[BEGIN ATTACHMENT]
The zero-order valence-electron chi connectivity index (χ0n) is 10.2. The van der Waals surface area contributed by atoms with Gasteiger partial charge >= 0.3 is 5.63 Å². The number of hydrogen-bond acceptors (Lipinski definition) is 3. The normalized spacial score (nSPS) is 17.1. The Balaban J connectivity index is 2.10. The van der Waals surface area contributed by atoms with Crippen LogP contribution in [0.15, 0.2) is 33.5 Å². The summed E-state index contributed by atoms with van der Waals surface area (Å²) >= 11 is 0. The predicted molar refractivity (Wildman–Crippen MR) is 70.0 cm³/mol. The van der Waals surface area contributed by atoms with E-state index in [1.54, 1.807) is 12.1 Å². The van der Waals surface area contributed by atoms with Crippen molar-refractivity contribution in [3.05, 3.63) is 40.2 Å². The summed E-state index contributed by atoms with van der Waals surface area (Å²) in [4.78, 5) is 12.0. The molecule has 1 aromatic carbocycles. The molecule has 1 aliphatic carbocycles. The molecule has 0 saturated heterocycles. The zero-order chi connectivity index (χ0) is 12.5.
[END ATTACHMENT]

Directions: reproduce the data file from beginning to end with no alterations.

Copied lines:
The zero-order valence-electron chi connectivity index (χ0n) is 10.2. The van der Waals surface area contributed by atoms with Gasteiger partial charge >= 0.3 is 5.63 Å². The number of hydrogen-bond acceptors (Lipinski definition) is 3. The normalized spacial score (nSPS) is 17.1. The Balaban J connectivity index is 2.10. The van der Waals surface area contributed by atoms with Crippen LogP contribution in [0.15, 0.2) is 33.5 Å². The summed E-state index contributed by atoms with van der Waals surface area (Å²) >= 11 is 0. The predicted molar refractivity (Wildman–Crippen MR) is 70.0 cm³/mol. The van der Waals surface area contributed by atoms with E-state index in [1.54, 1.807) is 12.1 Å². The van der Waals surface area contributed by atoms with Crippen molar-refractivity contribution in [3.05, 3.63) is 40.2 Å². The summed E-state index contributed by atoms with van der Waals surface area (Å²) in [4.78, 5) is 12.0. The molecule has 1 aromatic carbocycles. The molecule has 1 aliphatic carbocycles. The molecule has 0 saturated heterocycles. The zero-order chi connectivity index (χ0) is 12.5.